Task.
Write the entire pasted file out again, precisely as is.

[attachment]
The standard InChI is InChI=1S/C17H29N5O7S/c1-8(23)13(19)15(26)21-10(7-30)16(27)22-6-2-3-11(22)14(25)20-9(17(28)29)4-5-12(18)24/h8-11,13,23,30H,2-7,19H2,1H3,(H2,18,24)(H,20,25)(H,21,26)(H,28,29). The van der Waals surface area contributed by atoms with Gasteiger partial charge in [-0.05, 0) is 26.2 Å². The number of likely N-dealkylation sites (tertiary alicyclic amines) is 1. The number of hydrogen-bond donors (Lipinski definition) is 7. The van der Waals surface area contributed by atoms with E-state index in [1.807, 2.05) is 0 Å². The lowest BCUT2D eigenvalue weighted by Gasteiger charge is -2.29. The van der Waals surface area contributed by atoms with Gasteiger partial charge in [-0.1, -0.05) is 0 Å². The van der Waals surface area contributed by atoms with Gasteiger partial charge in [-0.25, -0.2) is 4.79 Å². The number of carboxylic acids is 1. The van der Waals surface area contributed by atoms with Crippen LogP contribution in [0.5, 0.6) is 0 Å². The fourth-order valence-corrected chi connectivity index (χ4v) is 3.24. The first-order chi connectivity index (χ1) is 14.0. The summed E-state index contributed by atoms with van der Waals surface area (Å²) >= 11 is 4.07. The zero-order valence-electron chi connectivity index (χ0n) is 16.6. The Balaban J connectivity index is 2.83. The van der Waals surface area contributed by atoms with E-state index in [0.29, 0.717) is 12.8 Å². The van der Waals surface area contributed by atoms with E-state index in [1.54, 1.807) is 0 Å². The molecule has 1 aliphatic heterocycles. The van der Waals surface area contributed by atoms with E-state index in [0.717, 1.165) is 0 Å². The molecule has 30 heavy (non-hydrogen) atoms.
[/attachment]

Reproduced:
The standard InChI is InChI=1S/C17H29N5O7S/c1-8(23)13(19)15(26)21-10(7-30)16(27)22-6-2-3-11(22)14(25)20-9(17(28)29)4-5-12(18)24/h8-11,13,23,30H,2-7,19H2,1H3,(H2,18,24)(H,20,25)(H,21,26)(H,28,29). The van der Waals surface area contributed by atoms with Gasteiger partial charge in [-0.05, 0) is 26.2 Å². The number of likely N-dealkylation sites (tertiary alicyclic amines) is 1. The number of hydrogen-bond donors (Lipinski definition) is 7. The van der Waals surface area contributed by atoms with E-state index in [1.807, 2.05) is 0 Å². The lowest BCUT2D eigenvalue weighted by Gasteiger charge is -2.29. The van der Waals surface area contributed by atoms with Gasteiger partial charge in [-0.1, -0.05) is 0 Å². The van der Waals surface area contributed by atoms with Gasteiger partial charge in [-0.25, -0.2) is 4.79 Å². The number of carboxylic acids is 1. The van der Waals surface area contributed by atoms with Crippen LogP contribution in [0.5, 0.6) is 0 Å². The fourth-order valence-corrected chi connectivity index (χ4v) is 3.24. The first-order chi connectivity index (χ1) is 14.0. The summed E-state index contributed by atoms with van der Waals surface area (Å²) >= 11 is 4.07. The zero-order valence-electron chi connectivity index (χ0n) is 16.6. The Balaban J connectivity index is 2.83. The van der Waals surface area contributed by atoms with E-state index in [0.29, 0.717) is 12.8 Å². The van der Waals surface area contributed by atoms with E-state index in [1.54, 1.807) is 0 Å². The molecule has 1 aliphatic heterocycles. The van der Waals surface area contributed by atoms with E-state index in [0.717, 1.165) is 0 Å². The molecule has 30 heavy (non-hydrogen) atoms.